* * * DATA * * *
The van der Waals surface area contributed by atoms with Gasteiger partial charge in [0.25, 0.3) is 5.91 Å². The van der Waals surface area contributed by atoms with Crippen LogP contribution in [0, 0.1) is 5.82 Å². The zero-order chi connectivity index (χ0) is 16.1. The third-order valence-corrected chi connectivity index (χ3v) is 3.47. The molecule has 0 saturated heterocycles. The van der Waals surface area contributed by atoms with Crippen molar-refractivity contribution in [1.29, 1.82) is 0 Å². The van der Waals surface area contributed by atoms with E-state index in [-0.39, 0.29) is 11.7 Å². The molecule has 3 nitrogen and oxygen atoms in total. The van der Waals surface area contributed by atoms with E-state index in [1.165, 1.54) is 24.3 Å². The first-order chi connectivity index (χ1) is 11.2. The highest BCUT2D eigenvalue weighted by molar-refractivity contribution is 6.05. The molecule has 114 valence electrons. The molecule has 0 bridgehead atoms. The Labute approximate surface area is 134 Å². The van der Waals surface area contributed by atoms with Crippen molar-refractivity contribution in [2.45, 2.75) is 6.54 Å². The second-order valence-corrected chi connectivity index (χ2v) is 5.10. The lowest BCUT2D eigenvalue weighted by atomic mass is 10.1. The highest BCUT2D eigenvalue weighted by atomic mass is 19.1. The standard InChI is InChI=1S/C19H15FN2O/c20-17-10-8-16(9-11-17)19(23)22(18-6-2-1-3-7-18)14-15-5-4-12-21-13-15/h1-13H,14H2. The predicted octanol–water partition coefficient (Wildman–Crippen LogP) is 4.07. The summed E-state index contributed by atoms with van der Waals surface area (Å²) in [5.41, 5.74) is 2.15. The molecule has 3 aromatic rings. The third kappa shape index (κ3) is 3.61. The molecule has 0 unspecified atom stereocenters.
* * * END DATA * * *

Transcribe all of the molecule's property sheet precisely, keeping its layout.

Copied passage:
The van der Waals surface area contributed by atoms with Gasteiger partial charge in [0.25, 0.3) is 5.91 Å². The van der Waals surface area contributed by atoms with Crippen LogP contribution in [0, 0.1) is 5.82 Å². The zero-order chi connectivity index (χ0) is 16.1. The third-order valence-corrected chi connectivity index (χ3v) is 3.47. The molecule has 0 saturated heterocycles. The van der Waals surface area contributed by atoms with Crippen molar-refractivity contribution in [1.29, 1.82) is 0 Å². The van der Waals surface area contributed by atoms with E-state index in [-0.39, 0.29) is 11.7 Å². The molecule has 3 nitrogen and oxygen atoms in total. The van der Waals surface area contributed by atoms with E-state index in [1.165, 1.54) is 24.3 Å². The first-order chi connectivity index (χ1) is 11.2. The highest BCUT2D eigenvalue weighted by molar-refractivity contribution is 6.05. The molecule has 114 valence electrons. The molecule has 0 bridgehead atoms. The Labute approximate surface area is 134 Å². The van der Waals surface area contributed by atoms with Crippen molar-refractivity contribution in [2.45, 2.75) is 6.54 Å². The second-order valence-corrected chi connectivity index (χ2v) is 5.10. The lowest BCUT2D eigenvalue weighted by atomic mass is 10.1. The highest BCUT2D eigenvalue weighted by atomic mass is 19.1. The standard InChI is InChI=1S/C19H15FN2O/c20-17-10-8-16(9-11-17)19(23)22(18-6-2-1-3-7-18)14-15-5-4-12-21-13-15/h1-13H,14H2. The predicted octanol–water partition coefficient (Wildman–Crippen LogP) is 4.07. The summed E-state index contributed by atoms with van der Waals surface area (Å²) in [5.41, 5.74) is 2.15. The molecule has 3 aromatic rings. The third kappa shape index (κ3) is 3.61. The molecule has 0 unspecified atom stereocenters.